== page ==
Burn Me Once …Or Learn From Mistakes

Back in those heady days of plus-forty silver, I used to tell myself that only I wish I had been enlightened just a few months earlier.
My actual “date of enlightenment” was about September 15, 2010.
Oh! I would have bought lots more silver at $18-24 per ounce in the Fall of 2010.
As it was, I had just discovered metals and was picking and choosing, looking for sub-spot pricing, wondering if it really would go higher. Well it did.
Then it went back down and I was frustrated—frustrated at those who illegally drove it down, frustrated at myself for not taking the “naysayers” seriously—these were regulars on the blog who warned us that a drop was approaching.
I was frustrated at myself for not loading up my trading account and buying AGQ out of the money puts to hedge my stack.
Frustration led to disgust, disgust led to a suspension of my buying, the suspension led to a place of hopelessness about learning to invest wisely. I got burned!
So here we are with a chance to purchase $20 silver again while gold meanders around at $1300. 
And this time I am enlightened.

Submitted by Dr Jerome, TFMetalsReport


Well many of you know the old saying “Burn me once, shame on you, burn me twice, shame on me!” 
So here we are with a chance to purchase $20 silver again while gold meanders around at $1300.
And this time I am enlightened.

But will I take the advice of the old saying, become cynical and refuse to keep adding to the stack at these once desired prices because I fear another big price drop to (gasp) $10 per ounce? Or will I learn from that mistake, buy more at these prices and learn how to hedge my stack most effectively if metals rise?

What WAS my mistake anyway? Buying more silver at $35-45, or neglecting to hedge?

I say it was neglecting to hedge for a downside attack.  It was assuming that the “moonies” were right because it resonated with my greed.  And I will not make that mistake again. This time around I will continue buying at these low prices, and if we do make a run above $26 per ounce, I’ll inquire among the pros on this blog (or Jim Commisky) about some sensible hedging techniques to lock in those gains.

If the paper markets fail, there is probably no need to hedge my metal. Who knows what happens then?   But if markets stay intact in some form as this economy continues its inexorable slide into the pits of Keynesian hell, I should be able to purchase derivatives that will let me sleep at night ( /SI futures options, AGQ puts, ZSL calls). I’ll cross that bridge when we get over $26. Until then I am going to stack what I can as we pay down the mortgage, within an allotment formula that keeps the wife happy.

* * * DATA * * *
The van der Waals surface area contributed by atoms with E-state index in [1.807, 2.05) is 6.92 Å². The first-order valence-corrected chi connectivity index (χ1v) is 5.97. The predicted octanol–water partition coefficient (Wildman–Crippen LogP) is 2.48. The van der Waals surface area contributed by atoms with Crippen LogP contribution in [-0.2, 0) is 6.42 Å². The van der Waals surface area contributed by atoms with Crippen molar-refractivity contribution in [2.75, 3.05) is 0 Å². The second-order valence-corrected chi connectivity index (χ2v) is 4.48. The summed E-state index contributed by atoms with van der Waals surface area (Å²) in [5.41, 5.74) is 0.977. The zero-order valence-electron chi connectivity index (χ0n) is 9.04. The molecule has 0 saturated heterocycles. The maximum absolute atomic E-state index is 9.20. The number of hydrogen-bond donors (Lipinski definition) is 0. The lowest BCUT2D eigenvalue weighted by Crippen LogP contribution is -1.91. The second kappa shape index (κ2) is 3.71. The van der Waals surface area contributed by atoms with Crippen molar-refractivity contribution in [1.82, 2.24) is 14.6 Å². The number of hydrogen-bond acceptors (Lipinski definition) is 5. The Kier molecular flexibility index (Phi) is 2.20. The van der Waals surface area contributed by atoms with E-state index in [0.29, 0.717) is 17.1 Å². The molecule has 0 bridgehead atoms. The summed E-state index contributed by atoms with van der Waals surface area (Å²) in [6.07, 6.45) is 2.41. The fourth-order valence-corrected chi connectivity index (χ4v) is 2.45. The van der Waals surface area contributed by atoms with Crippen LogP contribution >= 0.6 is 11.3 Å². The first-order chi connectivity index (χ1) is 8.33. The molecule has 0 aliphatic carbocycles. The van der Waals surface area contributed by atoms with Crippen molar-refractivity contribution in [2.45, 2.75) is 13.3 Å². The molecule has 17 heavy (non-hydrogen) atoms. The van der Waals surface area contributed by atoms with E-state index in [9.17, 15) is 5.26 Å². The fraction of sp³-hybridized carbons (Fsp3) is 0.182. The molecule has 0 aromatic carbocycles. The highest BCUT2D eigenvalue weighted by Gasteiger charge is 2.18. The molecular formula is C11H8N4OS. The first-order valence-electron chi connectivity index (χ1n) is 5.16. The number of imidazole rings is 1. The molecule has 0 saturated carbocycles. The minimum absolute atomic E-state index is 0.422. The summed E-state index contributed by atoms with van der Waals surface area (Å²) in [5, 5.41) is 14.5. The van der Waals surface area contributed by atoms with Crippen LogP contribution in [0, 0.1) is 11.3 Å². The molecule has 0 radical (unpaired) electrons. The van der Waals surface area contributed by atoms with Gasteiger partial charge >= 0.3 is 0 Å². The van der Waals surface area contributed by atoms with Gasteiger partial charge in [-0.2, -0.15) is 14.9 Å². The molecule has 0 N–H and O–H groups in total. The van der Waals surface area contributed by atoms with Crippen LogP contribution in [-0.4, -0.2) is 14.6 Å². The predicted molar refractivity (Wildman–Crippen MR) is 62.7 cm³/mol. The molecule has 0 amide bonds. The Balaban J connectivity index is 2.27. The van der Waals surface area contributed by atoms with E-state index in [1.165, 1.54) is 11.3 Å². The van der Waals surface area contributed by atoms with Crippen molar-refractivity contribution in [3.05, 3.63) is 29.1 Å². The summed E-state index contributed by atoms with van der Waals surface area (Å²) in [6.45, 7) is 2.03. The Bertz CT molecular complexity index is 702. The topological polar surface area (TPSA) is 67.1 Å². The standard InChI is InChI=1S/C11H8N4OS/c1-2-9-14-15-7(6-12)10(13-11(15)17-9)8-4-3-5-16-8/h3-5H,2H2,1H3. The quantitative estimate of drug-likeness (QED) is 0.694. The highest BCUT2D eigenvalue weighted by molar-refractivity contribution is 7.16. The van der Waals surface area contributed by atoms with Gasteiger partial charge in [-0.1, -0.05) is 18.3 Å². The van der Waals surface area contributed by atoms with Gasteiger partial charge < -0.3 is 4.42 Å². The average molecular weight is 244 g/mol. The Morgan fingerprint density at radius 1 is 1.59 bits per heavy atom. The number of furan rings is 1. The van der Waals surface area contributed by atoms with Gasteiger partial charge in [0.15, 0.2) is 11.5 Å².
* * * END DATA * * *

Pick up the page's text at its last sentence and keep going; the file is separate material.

And so what is the proper response to $20 silver? Stack with both hands—well at least one…

In my other Keynesian-hell defense efforts, I have backslidden into sin.

Namely, I am no longer properly prepped for economic collapse.

It doesn’t matter that I am convinced the collapse will be slow. I need to keep my family prepped for a fast collapse as well, especially since it does not cost that much to have some basic necessities and alternative energy methods on hand. But I have failed.

The Ferguson events are making me wonder what my city would look like if the large population of native Americans ever gets angry. They certainly have grounds to protest.

There is nothing like taking the family camping to determine if you are properly prepped for emergency living. Our family moved 13 months ago, and I thought we brought all those necessities with us. But the other day, as we loaded the truck with our camping gear, I was unable to find my 4 gallon supply of camp stove fuel, I was unable to find my good camp stove. The sleeping bags are missing and the tent is nowhere to be found. I can hardly believe that I “gave away” these necessities to friends as we realized that all our “stuff” would not fit in the moving van last year. If you had seen that moving van, you would have knelt down and prayed for those poor people. Someone should have told me to stand back when we opened it after the 1750 mile voyage. We did have some yard sales and I must have sold or gave away some things. But this new home is much smaller and it does not take long to check everywhere.